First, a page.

Interstitial cystitis (IC) is a chronic inflammatory condition of the
bladder that causes frequent, urgent, and painful urination and pelvic
discomfort. The natural lining of the bladder (epithelium) is protected from
toxins in the urine by a layer of protein called glycoaminoglycan (GAG). In
IC this protective layer has broken down, allowing toxins to irritate the
bladder wall. The bladder then becomes inflamed and tender and does not
store urine well.
Unlike common cystitis (inflammation of the bladder caused by bacterial
infection), which is associated with urinary tract infections (UTI)
and usually treated with antibiotics, no infectious agent has been found in
IC. Though not curable, IC is treatable and most patients find some relief
with treatment and lifestyle changes.
Incidence and Prevalence
According to the National Institutes of Health, IC affects about 700,000
people in the United States, 90% of which are women. The average age of
onset is 40 years. Although only 25% of cases involve people under age 30,
the number of children affected by IC may be greater than commonly believed.
IC is often misdiagnosed, and sufferers may see several doctors over the
course of years before a diagnosis is made. Increasing awareness of the
disease is helping to speed diagnosis and treatment.
Causes and Risk Factors
IC is a poorly understood disease with unknown causes. Although no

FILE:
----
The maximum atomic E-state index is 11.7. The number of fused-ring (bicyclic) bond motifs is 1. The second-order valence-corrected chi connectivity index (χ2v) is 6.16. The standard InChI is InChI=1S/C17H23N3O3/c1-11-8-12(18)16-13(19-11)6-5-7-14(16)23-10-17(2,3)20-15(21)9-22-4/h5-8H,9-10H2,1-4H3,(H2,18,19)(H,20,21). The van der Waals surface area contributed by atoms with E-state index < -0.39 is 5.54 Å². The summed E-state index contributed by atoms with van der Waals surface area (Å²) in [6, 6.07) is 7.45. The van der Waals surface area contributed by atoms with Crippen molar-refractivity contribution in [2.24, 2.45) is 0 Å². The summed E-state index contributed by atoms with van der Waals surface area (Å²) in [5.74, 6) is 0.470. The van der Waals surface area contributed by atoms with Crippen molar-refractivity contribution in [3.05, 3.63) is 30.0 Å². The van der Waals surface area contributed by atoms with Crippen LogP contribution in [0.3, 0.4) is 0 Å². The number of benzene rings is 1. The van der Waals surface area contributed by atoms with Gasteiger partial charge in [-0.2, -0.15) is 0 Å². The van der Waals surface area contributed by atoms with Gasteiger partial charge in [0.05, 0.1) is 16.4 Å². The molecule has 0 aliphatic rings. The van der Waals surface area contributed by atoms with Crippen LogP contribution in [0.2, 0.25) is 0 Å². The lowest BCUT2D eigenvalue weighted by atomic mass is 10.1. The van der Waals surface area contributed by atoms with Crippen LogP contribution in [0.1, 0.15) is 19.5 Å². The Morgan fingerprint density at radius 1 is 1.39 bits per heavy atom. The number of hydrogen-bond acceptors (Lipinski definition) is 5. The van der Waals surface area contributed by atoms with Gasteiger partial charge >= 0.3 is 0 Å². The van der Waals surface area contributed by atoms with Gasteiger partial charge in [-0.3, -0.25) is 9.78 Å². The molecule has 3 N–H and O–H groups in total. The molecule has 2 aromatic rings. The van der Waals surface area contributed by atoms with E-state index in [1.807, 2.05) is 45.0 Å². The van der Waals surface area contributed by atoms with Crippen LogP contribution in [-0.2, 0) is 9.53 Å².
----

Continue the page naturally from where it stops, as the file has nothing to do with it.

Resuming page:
bacteria or viruses (pathogens) have been found in the urine of IC
sufferers, an unidentified infectious agent may be the cause. Others believe
that IC occurs with ischemia (tissue death) or a deficiency of GAG in the
epithelium. It may be an autoimmune disease, in which the immune system
attacks healthy cells, perhaps following a bladder infection. Spasms of the
pelvic floor muscles may also contribute to the IC symptoms. It is likely
that several factors cause the condition.
Other conditions associated with IC include the following:
- Food allergies
- Hay fever (pollen allergy)
- Irritable bowel syndrome
- Rheumatoid arthritis
The connection between IC and these conditions is not understood.
IC may occur following gynecological surgery. Some evidence suggests an
increased risk for IC in Jewish people, and studies of mothers, daughters,
and twins who suffer from it suggest a hereditary risk factor.